The Lifetime Achievement Award recognizes individuals for their dedication, lifelong achievement and outstanding contribution to the broadcast industry. Nominees must be SBE members in good standing and have been active for 40 years or more in the broadcast engineering industry or a closely allied field that benefits broadcast engineering. Nominations must come from SBE members in good standing, and include the endorsement of three other SBE members in good standing.
Burk Technology Releases Lynx 5.1 Software
Littleton, MA - Apr 20, 2006 - Burk Technology has released Lynx 5.1 broadcast facility control software. Lynx 5.1 works with the GSC3000 and VRC2500 broadcast facility control systems to provide PC-based facility management and automatic control for unattended operation. Major new features include full support for the G-Link G-Bus Expansion series, virtual channels that allow new meter or status indicators based on the composite values of other channels, new tools in the custom view editor, and SQL server support.
A fully functional demo of Lynx 5.1 is available at the Burk website at www.burk.com/lynx.
NAB Announces Crystal Radio Award Winners
Las Vegas - Apr 25, 2006 - The National Association of Broadcasters has named 10 winners of the NAB Crystal Radio Awards. Award winners were selected from a pool of 50 finalists and recognized at the Radio Luncheon held during NAB2006. The winners are:
Since 1987, the NAB Crystal Radio Awards have recognized radio stations for their outstanding year-round commitment to community service.
The Radio Magazine Pick Hits
Radio Magazine Announces 2006 Pick Hit Award Winners
Las Vegas - Apr 26, 2006 - Each year at NAB, Radio magazine awards its Pick Hit Awards to companies that debut innovative products at the NAB convention. Picked by a panel of radio engineers, the judges look for products on the show floor that are affordable, as well as technology that targets a particular need in the radio broadcasting industry. This year's winners of the 2006 Pick Hits Award are as follows:
Look for more information on these products in the June issue of Radio magazine.
Day Sequerra Market Area Monitor
Data collection system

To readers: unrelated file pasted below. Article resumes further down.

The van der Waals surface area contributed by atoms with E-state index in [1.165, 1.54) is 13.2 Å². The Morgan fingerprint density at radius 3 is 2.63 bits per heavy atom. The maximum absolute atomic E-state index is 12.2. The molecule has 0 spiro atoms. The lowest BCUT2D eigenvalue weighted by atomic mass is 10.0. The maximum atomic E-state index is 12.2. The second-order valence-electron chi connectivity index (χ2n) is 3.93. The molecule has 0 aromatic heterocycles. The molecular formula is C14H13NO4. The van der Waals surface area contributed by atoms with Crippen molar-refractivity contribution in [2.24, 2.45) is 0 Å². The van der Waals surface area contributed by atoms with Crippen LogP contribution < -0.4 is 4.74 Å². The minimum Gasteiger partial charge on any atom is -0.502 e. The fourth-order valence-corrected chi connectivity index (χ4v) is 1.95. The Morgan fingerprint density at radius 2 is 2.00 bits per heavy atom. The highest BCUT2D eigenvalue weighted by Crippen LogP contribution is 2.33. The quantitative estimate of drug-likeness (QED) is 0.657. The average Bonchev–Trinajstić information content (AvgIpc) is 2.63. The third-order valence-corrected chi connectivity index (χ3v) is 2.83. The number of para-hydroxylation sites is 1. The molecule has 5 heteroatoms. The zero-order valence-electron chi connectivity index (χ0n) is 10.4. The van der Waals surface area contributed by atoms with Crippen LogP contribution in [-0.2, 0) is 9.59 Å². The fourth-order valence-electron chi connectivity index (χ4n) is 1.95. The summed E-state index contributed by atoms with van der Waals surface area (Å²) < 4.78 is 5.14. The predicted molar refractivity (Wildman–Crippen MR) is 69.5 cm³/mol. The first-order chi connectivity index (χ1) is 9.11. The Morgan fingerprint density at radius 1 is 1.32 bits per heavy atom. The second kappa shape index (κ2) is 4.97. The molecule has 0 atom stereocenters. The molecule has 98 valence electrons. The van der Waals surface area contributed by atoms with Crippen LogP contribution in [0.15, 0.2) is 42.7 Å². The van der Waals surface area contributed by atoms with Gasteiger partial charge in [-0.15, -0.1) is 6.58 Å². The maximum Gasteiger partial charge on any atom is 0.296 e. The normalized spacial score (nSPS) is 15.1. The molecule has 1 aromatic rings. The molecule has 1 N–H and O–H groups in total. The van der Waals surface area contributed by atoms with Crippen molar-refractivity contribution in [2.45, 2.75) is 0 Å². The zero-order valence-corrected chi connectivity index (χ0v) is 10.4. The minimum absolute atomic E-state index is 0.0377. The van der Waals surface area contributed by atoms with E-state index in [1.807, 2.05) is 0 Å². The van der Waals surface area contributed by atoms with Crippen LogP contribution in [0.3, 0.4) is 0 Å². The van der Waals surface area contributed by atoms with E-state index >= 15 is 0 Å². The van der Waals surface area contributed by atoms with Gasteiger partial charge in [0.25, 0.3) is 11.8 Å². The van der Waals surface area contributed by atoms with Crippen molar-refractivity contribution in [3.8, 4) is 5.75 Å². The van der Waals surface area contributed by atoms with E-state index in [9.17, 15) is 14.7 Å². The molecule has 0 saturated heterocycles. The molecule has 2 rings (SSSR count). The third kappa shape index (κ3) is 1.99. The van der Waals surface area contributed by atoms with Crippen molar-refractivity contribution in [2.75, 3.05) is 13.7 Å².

Designed for HD Radio, analog and Internet broadcasts, this data collection system offers radio broadcasters a set of resources for local, regional and national HD Radio confidence monitoring and competitive analysis. The MAM system offers diagnostic measurements for any HD Radio station (AM or FM), whether an independent operation or part of a national multi-station group. Using 1RU of space, the MAM receiver records a complete snapshot of any station's HD Radio output including audio SNR, level and time alignment as well as audio program samples, along with cataloging that station's full HD Radio data payload. The system also provides monitoring, cataloging and sampling of legacy analog AM and FM radio and Internet-streaming broadcasts.
OMT HD Now
Programming for HD Radio multicasts
This service provides HD Radio multicast broadcasters with a way to handle their programming and content needs. With one workstation, stations can create multicast programs by accessing a music library with more than 150,000 music titles or 100 professionally programmed channels in various music formats. Multiple HD Radio channels can be managed remotely from a central location to include customizable music, liner and commercial content that is relevant to each market.
Audio Processing Technology HD PCAU
APT and Pulsecom have created the HD PCAU, which assists broadcasters with their migration from analog to digital. This product offers an AES/EBU interface, as well as 20Hz to 20kHz bandwidth to transport HD Radio content and auxiliary data, allowing RBDS to be embedded in the audio stream.
IP audio codec software
This is software for PCs that works via LAN, WAN, DSL, ADSL and the Internet. The system features an auto-detect algorithm built in, so when a user sends or receives content over an IP connection, the system can recognize the coding algorithm used in the transmission and automatically change the settings to match. A compact USB hardware key is required to run the software unrestricted. The software can be used on any computer equipped with a 10/100 LAN interface and a Direct Sound compatible sound card. It supports standard algorithms MPEG 1 and Layer 2, MPEG 2 and Layer 3 and G.722. It also supports MPEG 2 and 4 AAC, MPEG 4 AAC low delay and uncompressed PCM linear audio.
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Also in the April Issue
- Update on Transmitters
- On-air Missteps to Avoid
- Tower Lease Renegotiation
- New Products
- Applied Technology: Streaming with the MPEG HE-AAC Audio Codec
- Side by Side: Studio Furniture
- Practical Use: Circulators and Isolators